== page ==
A communication network may be envisioned which comprises two typical members, Station "A" and Station "B" (Terminal) of a general n-to-n completely symmetrical communications network. The core of the network is a physically secured (concrete, armour plate, etc.) automaton, to be detailed later, called the "Vault." A preliminary description of a typical vault is presented here. The Vault contains a mini or micro processor which cannot be controlled by any misused inside knowledge of such things as an Operating System. All information residing in said vault dissipates in principle with power failure. The automatic response of this device is strictly limited to process inputs of required format and produce specified outputs of a similar format. The required input format is such that it cannot be used to interrogate the workings of the vault in any manner useful to an illegitimate outsider--it merely processes the properly formatted input codes to a purposefully, very restricted output.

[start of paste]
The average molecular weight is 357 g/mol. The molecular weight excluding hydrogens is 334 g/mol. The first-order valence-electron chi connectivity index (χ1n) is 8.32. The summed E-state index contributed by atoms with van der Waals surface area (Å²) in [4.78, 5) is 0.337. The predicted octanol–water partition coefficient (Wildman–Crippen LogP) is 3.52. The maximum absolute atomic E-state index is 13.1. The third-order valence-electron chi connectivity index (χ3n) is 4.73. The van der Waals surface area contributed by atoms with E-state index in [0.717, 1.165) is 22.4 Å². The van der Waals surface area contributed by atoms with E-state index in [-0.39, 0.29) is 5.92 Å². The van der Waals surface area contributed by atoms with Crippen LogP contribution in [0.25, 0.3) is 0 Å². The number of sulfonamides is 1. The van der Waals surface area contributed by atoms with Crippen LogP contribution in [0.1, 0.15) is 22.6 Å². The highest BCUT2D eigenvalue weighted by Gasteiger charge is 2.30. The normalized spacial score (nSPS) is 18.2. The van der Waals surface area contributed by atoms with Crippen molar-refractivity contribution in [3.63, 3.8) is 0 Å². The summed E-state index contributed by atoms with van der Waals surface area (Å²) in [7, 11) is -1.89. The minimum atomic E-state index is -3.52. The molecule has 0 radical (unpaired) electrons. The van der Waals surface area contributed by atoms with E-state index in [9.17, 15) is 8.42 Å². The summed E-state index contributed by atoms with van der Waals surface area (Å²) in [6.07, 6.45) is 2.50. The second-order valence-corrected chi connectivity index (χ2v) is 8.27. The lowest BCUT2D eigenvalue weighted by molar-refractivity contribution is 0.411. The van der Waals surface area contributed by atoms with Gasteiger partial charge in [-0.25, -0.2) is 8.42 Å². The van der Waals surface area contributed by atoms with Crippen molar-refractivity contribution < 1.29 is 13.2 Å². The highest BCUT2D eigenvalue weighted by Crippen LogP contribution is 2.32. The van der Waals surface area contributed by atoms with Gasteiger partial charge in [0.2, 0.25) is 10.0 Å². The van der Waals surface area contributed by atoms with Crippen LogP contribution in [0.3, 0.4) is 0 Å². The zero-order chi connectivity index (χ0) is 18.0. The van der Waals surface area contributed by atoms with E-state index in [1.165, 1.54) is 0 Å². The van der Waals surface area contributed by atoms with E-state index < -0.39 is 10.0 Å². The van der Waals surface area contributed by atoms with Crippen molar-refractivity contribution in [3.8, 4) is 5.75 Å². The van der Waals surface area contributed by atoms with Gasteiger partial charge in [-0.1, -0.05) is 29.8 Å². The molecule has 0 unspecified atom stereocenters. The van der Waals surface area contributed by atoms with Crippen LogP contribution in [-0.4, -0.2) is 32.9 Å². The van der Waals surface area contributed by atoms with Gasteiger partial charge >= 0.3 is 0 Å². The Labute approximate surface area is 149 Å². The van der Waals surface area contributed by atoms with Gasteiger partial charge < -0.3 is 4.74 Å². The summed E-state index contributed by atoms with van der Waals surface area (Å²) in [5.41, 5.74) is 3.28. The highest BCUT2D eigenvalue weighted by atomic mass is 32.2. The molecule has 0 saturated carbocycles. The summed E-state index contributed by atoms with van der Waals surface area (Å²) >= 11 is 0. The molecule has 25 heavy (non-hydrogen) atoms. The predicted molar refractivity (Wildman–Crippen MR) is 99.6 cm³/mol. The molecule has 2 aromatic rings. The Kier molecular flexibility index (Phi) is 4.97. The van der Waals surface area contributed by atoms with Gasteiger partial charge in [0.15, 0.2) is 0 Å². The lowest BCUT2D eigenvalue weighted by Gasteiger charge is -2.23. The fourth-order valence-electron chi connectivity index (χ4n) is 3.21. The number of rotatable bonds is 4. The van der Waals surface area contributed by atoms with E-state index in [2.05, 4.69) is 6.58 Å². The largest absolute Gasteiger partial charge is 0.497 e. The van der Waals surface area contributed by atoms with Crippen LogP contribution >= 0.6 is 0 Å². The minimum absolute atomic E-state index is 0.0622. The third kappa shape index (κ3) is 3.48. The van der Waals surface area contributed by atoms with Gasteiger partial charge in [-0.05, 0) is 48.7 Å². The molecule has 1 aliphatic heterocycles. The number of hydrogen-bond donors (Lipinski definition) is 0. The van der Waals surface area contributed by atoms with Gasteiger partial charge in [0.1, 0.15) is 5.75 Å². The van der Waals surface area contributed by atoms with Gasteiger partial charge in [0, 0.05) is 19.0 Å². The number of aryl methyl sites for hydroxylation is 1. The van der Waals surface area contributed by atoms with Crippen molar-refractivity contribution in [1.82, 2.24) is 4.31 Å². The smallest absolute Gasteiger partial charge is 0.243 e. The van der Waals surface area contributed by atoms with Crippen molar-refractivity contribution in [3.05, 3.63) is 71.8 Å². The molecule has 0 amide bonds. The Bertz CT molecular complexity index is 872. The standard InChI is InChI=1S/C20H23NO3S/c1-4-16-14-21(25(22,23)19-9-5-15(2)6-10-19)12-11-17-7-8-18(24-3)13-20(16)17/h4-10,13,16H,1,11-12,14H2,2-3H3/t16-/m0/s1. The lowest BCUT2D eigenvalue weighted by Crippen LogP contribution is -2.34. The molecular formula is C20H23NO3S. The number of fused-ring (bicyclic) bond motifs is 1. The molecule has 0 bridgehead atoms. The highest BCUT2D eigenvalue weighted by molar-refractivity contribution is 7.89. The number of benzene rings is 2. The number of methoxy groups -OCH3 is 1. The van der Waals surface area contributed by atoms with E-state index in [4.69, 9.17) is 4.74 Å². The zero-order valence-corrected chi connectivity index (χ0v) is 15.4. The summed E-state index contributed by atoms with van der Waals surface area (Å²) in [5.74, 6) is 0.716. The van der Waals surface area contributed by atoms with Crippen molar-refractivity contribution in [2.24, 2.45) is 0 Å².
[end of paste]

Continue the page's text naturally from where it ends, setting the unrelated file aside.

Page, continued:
In this proposed system, all stations are assigned a randomly selected key. Station A or participant A uses key KA, Station B has key KB, etc. These keys are known only to their particular owners except that they are also stored perhaps in enciphered form under the owner's name in the vault. The encipherment of the keys is effected within the system under a special key K* known only to a trustee. K* could consist of the sum mod 2 of several, independent trustee-keys. In this case K* would still be safe even if all but one trustee proves corruptible.
The vault also contains a binary clock BC, which might indicate data and time of day with suitable precision and tolerance, depending strongly on the application.
All member stations have an identical clock BC and all clocks are synchronized at a suitable starting time over the network.
If A wishes to communicate data D to station B, terminal A will automatically catenate digit block D to digit block BC and block S/R designating the addresses of the sender and receiver, forming block BL1. BL1 is enciphered by the system using key KA, forming cipher-block C1.